Five years ago today, I began working with the team at Persad Center as a clinical client in addition to my existing community collaborations.
Anticipating that things could get complicated by mixing clinical with community, I had resisted this relationship as long as possible. But finding a LGBTQ competent treatment team including a psychistrist had become untenable. The final straw came when Dr. Jurzcak left the country for several weeks with no coverage and without informing me or my therapist. Of course something went wrong with my prescriptions. It was only the fact that I had been with my then-therapist for 10 years that my then-PCP was willing to help.
I couldn’t go through that again, on top of the myriad of indignities and traumas I had previously experienced in the system. I decided that going into a clinic setting would give me a safety net, doctors covering for one another, etc.
My first two assigned therapists left the agency within a month, but the pdoc seemed stable. My next therapist was very nice, but not well versed in my diagnosis. Still I stayed with her for over a year. I then worked with someone else I liked who left after 6 months. Then I was working with the clinical director while they waited to reassign me. Then I was paired with Heather who was fantastic. I asked her at every session when she was leaving. A year later, she informed me she planned to depart.
I was reassigned, liked my new therapist and then realized she was a smoker which would not work with my asthma. Again reassigned, my next therapist was often sleepy and then defended rightwing Christians.
Then I ended up with my current therapist who specializes in trauma. I don’t ask her when shes leaving. Why jinx it?
I have bounced a little between the psychiatrists, but more so for scheduling reasons than anything else. There’s been a bit of turnover, but it isn’t turnover I have to worry about – they simply inform me when there’s a new doctor on staff. I don’t have to deal with insurance, new contact information, etc. For the most part, they seem to be up to speed on my case file pretty quickly.
It hasn’t been perfect. Psychiattists who have multiple offices can be hard to track down for the pharmacies. It would be ideal if Persad had a psychiatric nurse or social worker who could manage some of the myriad of calls and complications that inevitably arise – someone with legal authority to contact a pharmacy with the authority of the doctor.
The turnover, while expected, takes a toll. Their caseloads are huge and the leadership challenges are felt on all levels. Anyone listening in the waiting room, the hallway, paying attention to social media, and elsewhere knows that the board, leadership and staff have been out of step for awhile now. They know it, too.
It has been occasionally awkward being part of the community work and a clinical patient. I don’t think the current mid-management has mastered the nuances of that distinction, for example – last year, someone posted an article about me from the Post-Gazette in their staff break room. While I’m sure it was well-intended, it was completely inappropriate for a client. When I voiced my concerns, I didn’t have a sense that they are staying on top of this critical boundary. I had the sense that my concerns were considered an overreaction and this is a problem.
I’m also concerned that Persad works with colleges and universities that a clear anti-LGBTQ bias and agenda – including Geneva, Grove City, and Liberty University and Liberty University Online. This is a systemic issue that the Board and eventual new leadership will have to address as ‘religious liberty’ continues to target our rights and safety.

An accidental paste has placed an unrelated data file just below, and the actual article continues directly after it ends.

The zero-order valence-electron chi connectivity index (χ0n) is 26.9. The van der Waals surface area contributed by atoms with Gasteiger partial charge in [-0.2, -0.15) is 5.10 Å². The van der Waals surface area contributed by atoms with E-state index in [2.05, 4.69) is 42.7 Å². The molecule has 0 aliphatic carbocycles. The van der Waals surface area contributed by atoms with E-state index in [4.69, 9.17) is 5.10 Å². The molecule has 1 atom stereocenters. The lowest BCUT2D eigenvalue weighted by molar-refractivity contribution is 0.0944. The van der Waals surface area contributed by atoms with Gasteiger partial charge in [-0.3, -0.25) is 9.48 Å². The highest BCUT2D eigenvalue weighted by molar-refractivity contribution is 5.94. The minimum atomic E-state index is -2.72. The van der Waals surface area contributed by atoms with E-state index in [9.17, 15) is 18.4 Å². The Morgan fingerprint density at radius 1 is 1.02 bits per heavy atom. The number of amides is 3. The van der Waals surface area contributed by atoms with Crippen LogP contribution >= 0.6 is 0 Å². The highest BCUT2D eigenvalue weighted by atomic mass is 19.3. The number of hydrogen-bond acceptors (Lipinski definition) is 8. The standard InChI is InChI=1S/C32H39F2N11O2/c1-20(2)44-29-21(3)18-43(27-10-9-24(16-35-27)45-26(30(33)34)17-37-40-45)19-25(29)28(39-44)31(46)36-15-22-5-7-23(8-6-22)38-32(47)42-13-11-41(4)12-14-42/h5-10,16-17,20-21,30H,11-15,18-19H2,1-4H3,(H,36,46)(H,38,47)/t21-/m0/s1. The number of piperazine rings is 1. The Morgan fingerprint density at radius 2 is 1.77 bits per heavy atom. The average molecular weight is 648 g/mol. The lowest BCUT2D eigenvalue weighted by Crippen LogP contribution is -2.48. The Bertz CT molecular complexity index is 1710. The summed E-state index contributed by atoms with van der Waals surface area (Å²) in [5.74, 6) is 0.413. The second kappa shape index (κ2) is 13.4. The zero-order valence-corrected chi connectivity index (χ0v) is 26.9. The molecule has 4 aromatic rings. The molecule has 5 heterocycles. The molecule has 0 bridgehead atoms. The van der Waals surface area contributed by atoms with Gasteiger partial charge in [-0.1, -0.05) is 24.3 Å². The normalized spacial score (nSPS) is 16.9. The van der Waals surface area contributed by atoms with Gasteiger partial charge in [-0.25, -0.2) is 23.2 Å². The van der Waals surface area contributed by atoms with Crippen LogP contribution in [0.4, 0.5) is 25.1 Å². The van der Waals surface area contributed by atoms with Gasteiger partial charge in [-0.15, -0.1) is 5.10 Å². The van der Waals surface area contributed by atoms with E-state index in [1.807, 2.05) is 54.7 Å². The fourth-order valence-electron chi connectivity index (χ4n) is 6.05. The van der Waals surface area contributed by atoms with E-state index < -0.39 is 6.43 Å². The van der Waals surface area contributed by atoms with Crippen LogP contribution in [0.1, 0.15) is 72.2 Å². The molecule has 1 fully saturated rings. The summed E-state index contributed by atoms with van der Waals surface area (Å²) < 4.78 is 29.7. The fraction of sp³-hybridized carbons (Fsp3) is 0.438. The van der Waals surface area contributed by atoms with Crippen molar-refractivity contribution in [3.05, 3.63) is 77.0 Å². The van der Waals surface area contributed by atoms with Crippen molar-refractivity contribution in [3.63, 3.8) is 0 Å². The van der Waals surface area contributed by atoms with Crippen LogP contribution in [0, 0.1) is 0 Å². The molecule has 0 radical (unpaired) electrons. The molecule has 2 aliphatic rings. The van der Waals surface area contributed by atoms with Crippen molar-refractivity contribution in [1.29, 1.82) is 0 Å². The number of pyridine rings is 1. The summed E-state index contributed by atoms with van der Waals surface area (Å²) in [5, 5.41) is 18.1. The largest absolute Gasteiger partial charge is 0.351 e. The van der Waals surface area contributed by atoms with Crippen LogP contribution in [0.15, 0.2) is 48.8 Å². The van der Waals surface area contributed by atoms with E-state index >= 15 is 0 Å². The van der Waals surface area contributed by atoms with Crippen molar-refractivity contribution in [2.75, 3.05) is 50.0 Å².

Representation is another challenge for Persad, but I have seen significant growth in recent years. The current acting ED is Latinx while (at least) three supervisors are trans and there is more representation of QTPOC. The board has a lot of work to do in this regard.
Persad’s role among community organizations has lost some luster. Their dependence on the Delta Foundation and Central Outreach Wellness is out of balance with the actual resources in the community – there used to be more of a presence from PATF (now known as Allies for Health + Wellness) and Metro Family Practice as well as mainstream community orgs that are vital to the welfare of the LGBTQ community. That’s a battle that will take years to wage, but it does spill into the waiting room. Persad should be the the keystone organization, balancing out the tensions and alliances in the community, serving as a ballast when things lean too far in any one direction, holding us all accountable for community building. They’ve stumbled out of that role in recent years and it is harmful for everyone.
I’m far from the only person on both sides of the programmatic aisle. I still choose Persad because it is important and because I have faith the organization can set things right. And, if I’m being honest, because my choices are limited – finding LGBTQ culturally competent clinical care with access to a psychiatrist is nearly impossible even with all of the privileges of insurance and transportation and so forth.
There’s a lesson to be learned from Persad that many young leaders don’t acknowledge – the lesson of longevity, of resiliance, of our institutional history. I think of the audacity it required to launch a queer mental health center in 1972 (I was a toddler) in Pittsburgh. I sometimes sit in the waiting room and think of how much audacity it takes to simply be there today.
I am grateful for Persad, weaknesses and all.
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